This pseudo ‘independence’ is cancelled out completely by the mayor’s ELECTIONEERING ADVERTISING.

      [article] http://www.radionz.co.nz/news/regional/121402/dunedin-crs-advised-to-turn-down-hotel-proposal

      HERE IS CULL……
      I should have said, also with comments from Roy Rodgers and his rocking horse Trigger (Peter McIntyre, from the Otago Bed Chamber*, CoC or Cock – I think it’s spelled with a k)

      [webpage for audio] http://www.radionz.co.nz/national/programmes/morningreport/audio/2539198/dunedin-councillors-urged-to-turn-down-luxury-hotel-proposal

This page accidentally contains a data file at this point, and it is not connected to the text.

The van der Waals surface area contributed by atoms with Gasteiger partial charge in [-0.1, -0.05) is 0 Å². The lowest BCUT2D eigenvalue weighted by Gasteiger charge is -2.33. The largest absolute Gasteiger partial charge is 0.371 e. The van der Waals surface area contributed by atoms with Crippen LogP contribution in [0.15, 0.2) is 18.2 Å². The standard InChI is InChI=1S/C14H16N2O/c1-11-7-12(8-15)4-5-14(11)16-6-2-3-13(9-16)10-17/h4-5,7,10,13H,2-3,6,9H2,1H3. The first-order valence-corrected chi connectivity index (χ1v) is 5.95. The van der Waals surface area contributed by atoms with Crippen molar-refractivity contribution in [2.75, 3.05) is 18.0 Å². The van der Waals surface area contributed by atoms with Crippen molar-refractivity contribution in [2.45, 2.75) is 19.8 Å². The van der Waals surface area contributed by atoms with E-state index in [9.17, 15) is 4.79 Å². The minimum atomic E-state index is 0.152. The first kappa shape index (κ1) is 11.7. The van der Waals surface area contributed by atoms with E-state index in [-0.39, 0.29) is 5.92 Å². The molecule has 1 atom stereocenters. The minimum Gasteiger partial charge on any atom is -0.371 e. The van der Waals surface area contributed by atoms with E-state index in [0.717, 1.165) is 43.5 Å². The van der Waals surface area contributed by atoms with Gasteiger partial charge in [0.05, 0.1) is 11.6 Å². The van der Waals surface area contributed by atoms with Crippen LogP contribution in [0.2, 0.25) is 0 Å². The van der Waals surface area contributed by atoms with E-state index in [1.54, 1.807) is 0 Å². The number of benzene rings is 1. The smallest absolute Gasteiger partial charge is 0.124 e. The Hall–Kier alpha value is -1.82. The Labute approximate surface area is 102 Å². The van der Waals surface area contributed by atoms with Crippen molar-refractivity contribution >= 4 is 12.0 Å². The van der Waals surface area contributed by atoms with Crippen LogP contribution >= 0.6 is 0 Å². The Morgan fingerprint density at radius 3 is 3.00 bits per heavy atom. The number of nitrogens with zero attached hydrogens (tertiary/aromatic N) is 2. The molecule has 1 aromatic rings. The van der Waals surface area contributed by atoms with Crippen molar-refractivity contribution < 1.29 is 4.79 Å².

### radionz.co.nz 7:57 am on 21 Nov 2012
      Morning Report
      Dunedin councillors urged to turn down luxury hotel proposal
      An official Dunedin City Council staff report has urged councillors to reject a proposed 27-floor luxury hotel that would tower over the city’s waterfront. (2′58″)
      Audio | Download: Ogg Vorbis MP3 | Embed

  26. Peter

    And who chooses the independent councillors?

    • Elizabeth

      Peter, chairman Weatherall appointed Noone and Wilson as noted via media news. Elected commissioners differ from independent commissioners, as explained elsewhere at What if (or visit the NZ quality planning website). Like all of us you might need tongue planted firmly in cheek to absorb that er, particular subtlety.

  27. Hype O'Thermia

    I know the answer to that one – an independent unbiased talker-up of the project, right?

  28. Peter